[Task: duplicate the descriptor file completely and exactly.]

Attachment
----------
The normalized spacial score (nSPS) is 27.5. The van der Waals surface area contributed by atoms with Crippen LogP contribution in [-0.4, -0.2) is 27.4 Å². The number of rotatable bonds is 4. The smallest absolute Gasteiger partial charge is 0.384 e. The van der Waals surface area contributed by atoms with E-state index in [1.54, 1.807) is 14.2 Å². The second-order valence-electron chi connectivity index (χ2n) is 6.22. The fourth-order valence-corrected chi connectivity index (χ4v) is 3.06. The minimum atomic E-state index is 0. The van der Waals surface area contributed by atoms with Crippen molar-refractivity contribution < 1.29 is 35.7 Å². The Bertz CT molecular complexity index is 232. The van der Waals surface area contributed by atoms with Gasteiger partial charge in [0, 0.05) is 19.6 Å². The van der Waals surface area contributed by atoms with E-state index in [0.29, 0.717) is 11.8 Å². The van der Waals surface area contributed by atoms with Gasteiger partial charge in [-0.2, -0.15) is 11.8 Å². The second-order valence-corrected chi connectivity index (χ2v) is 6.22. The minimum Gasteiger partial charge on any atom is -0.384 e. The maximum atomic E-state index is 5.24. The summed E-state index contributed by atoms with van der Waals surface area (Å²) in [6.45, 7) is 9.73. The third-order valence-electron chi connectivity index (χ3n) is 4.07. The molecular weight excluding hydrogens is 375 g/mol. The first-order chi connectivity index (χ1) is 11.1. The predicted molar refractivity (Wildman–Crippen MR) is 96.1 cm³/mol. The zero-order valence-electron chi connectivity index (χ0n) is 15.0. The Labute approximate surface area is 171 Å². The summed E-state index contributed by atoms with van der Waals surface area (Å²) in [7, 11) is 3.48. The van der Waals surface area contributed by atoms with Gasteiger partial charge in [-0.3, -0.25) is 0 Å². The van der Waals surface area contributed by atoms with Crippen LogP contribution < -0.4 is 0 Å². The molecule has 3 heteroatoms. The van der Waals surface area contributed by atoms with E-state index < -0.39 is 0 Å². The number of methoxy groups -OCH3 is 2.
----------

The normalized spacial score (nSPS) is 27.5. The van der Waals surface area contributed by atoms with Crippen LogP contribution in [-0.4, -0.2) is 27.4 Å². The number of rotatable bonds is 4. The smallest absolute Gasteiger partial charge is 0.384 e. The van der Waals surface area contributed by atoms with E-state index in [1.54, 1.807) is 14.2 Å². The second-order valence-electron chi connectivity index (χ2n) is 6.22. The fourth-order valence-corrected chi connectivity index (χ4v) is 3.06. The minimum atomic E-state index is 0. The van der Waals surface area contributed by atoms with Crippen molar-refractivity contribution < 1.29 is 35.7 Å². The Bertz CT molecular complexity index is 232. The van der Waals surface area contributed by atoms with Gasteiger partial charge in [0, 0.05) is 19.6 Å². The van der Waals surface area contributed by atoms with E-state index in [0.29, 0.717) is 11.8 Å². The van der Waals surface area contributed by atoms with Gasteiger partial charge in [-0.2, -0.15) is 11.8 Å². The second-order valence-corrected chi connectivity index (χ2v) is 6.22. The minimum Gasteiger partial charge on any atom is -0.384 e. The maximum atomic E-state index is 5.24. The summed E-state index contributed by atoms with van der Waals surface area (Å²) in [6.45, 7) is 9.73. The third-order valence-electron chi connectivity index (χ3n) is 4.07. The molecular weight excluding hydrogens is 375 g/mol. The first-order chi connectivity index (χ1) is 11.1. The predicted molar refractivity (Wildman–Crippen MR) is 96.1 cm³/mol. The zero-order valence-electron chi connectivity index (χ0n) is 15.0. The Labute approximate surface area is 171 Å². The summed E-state index contributed by atoms with van der Waals surface area (Å²) in [7, 11) is 3.48. The van der Waals surface area contributed by atoms with Gasteiger partial charge in [-0.3, -0.25) is 0 Å². The van der Waals surface area contributed by atoms with Crippen LogP contribution < -0.4 is 0 Å². The molecule has 3 heteroatoms. The van der Waals surface area contributed by atoms with E-state index < -0.39 is 0 Å². The number of methoxy groups -OCH3 is 2.